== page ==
This little nugget of information leads this situation into a tumble. Jeff Long immediately (and rightly) places Petrino on paid administrative leave while he sets up a deeper investigation into the relationship between Dorrell and Petrino, and Tavar Johnson is named as the interim coach while the investigation takes place. Petrino released a statement to the press, but does not appear in person. His statement admits to an inappropriate relationship with Dorrell. Petrino did not exactly come to making this announcement all on his own, however. Twenty minutes before the police released their report of the accident, Petrino was tipped off by his personal bodyguard, a state trooper, about what would be in the report. Bobby had to come clean. Had the report reflected what Petrino wanted it to say, we'd still be in the dark about everything that happened. On April 6, the 911 call was released, where the person calling in to the authorities reported a female passenger that had been uninjured, leaving nothing more to be "foggy" about the situation.
     On April 10, after a long and grueling process of an investigation, and after speaking with the hierarchy of the administration at Arkansas, Long had come to a decision. A press conference was called for 7:15 that evening, and Long announced his intention to fire Bobby Petrino with cause. This was a decision that men like Long are hired to make, but nobody envies them of it. It could not have been as cut and dried, as simple as it may seem.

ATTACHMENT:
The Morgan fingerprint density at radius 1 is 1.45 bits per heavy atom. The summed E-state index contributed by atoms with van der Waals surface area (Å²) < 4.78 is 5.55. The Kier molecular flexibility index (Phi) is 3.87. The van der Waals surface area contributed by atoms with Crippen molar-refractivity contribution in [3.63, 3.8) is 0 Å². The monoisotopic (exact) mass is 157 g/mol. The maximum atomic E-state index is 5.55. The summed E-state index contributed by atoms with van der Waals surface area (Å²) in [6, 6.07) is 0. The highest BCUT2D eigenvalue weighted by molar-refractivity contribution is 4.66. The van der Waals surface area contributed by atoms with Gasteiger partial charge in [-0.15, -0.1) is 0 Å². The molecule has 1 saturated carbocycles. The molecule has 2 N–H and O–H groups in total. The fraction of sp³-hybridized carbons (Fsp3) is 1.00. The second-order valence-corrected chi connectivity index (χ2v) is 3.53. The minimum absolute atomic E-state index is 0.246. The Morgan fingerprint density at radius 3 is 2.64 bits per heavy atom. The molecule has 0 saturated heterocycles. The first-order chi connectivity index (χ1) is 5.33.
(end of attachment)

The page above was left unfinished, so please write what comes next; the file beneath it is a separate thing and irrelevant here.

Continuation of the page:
There were more items that were released in regards to this situation, the more it painted Petrino as an over privilidged insolent child. He had given $20,000 in cash to Dorrell out of his own funding. He was carrying on with an affair that not only was an afront to his wife and four kids, but was also an afront to a fellow coach on staff who was engaged to Dorrell. Lives were wrecked on both sides, like they often are in situations like this.
     Petrino had initially lied to Long about his relationship with Dorrell. Even though the situation surrounding her hiring was far from normal. He lied to his boss about the accident, lied to his boss about the whole thing. That would get any normal employee terminated from employment.
      Here is why this decision was far from easy. First, as we live in a highly cynical society, was the fact that Arkansas was WINNING! Petrino took Arkansas to a BCS Bowl, had won 10 and 11 games the last two seasons. They were an early favorite to supplant Alabama and LSU in the SEC West this season.
     Money is a concern. According to reports, Arkansas has a collective value of 59% more than what is worth when the school hired Petrino in 2009. The school is constructing a new $40 million football facility. Season tickets are moving like crazy as Arkansas is in position to compete for a national title in 2012. Most of these mentioned issues would be tempting to any administartion to keep the embattled coach, despite the slime.